Speech! Speech! is, I would say, a more satirically focused engagement with the babble of contemporary cultural production, TV and rap-music and the rolling news and so on; although this Purgatorio is also darkly funny, full not only of wordplay but actual word-games anagrams and palindromes. I'd say that it does read like a poem working its way to something; and that something presumably comes into its own in The Orchards of Syon. This final volume is much more about Hill reacting to the beauty and serenity of the natural world; and Hill's Paradiso idea is concretized in, as the title suggests, orchards and woodland. Orchards are beautiful, after all. Then again, nothing is straightforward in Hill's work. Balanced against the beautiful orchard (Hopkins' 'Goldengrove' is repeatedly invoked) is the Wood of Suicides from Dante, the tree of good and evil from Eden, the cross on which God was tortured to death.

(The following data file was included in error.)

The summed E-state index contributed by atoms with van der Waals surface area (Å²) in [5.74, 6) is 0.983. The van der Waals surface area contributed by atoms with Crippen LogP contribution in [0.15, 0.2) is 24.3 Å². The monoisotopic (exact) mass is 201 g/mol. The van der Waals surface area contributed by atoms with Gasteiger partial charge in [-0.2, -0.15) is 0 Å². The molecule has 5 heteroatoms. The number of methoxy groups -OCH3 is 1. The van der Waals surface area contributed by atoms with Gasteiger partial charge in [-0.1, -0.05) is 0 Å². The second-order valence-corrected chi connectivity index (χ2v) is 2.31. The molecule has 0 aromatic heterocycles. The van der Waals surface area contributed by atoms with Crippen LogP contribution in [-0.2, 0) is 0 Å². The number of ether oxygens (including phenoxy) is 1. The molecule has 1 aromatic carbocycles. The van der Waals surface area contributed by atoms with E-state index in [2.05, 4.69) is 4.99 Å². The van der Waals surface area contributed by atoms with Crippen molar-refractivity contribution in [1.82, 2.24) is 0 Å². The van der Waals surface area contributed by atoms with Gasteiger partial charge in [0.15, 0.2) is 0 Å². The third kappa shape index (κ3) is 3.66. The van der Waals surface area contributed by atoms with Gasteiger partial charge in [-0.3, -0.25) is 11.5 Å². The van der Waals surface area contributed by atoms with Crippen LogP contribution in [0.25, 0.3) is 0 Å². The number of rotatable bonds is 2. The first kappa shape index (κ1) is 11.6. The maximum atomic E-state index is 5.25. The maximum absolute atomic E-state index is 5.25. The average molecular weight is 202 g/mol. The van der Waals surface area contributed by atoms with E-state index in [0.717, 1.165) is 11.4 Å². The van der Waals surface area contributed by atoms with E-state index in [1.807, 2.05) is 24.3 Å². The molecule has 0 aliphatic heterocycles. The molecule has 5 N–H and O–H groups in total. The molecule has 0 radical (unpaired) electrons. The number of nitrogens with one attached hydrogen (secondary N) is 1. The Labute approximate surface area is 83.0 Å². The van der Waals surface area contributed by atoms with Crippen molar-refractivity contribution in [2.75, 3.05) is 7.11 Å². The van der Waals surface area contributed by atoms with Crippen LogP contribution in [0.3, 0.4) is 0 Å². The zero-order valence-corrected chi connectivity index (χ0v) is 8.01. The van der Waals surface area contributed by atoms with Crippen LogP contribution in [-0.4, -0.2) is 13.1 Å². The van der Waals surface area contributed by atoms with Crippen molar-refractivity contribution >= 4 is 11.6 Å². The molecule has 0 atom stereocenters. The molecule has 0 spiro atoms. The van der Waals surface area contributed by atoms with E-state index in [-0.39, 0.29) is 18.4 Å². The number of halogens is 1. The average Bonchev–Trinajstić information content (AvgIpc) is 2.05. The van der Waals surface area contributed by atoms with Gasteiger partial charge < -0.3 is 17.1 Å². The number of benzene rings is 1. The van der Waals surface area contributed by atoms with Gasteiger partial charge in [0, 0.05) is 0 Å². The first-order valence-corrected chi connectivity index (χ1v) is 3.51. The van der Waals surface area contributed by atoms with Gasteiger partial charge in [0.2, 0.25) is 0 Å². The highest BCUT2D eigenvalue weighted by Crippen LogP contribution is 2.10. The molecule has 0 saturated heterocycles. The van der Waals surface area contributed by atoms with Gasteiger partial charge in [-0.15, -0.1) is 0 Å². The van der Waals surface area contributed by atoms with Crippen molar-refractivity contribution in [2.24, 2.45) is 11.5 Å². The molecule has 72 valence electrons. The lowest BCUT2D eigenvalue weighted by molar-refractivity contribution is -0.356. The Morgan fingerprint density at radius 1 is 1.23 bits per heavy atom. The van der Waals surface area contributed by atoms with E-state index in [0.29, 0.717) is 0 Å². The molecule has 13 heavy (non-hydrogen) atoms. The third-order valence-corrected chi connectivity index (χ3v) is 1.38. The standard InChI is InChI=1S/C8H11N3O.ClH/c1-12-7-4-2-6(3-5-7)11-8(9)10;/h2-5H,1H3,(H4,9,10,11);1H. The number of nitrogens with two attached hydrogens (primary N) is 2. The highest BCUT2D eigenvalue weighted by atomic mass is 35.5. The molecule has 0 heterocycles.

The literary matrix in which Orchards of Syon is embedded is as dense as you would expect from Hill, if a little less dense (perhaps) than Triumph of Love. More to the point, I think a rather different range of authors is brought into the text in Orchards than was the case in the earlier volumes. The two main continuities are Dante, whose shade presides (surely) over the entire trilogy, and Hopkins, who is quoted or else formally aped throughout the trilogy, as with Hill's slightly distracting tendency to add accents to cértain wórds to nudge his readers to the right émphasis when reading aloud (as per Hopkins's Springing, Falling, 'Márgarét, áre you gríeving'). Otherwise the presiding spirits of Orchards are: D H Lawrence's 'rainbow' (Hill specified that the cover-art should be Lawrence's own sketch, reproduced above; and the book opens with an epigraph from The Rainbow), André Frénaud, Mrs Beeton, Jefferies, Leopardi, Ronsard, Pavese, Connie Willis (remarkably enough) and—to bring matters back to the subject of this blog—Coleridge.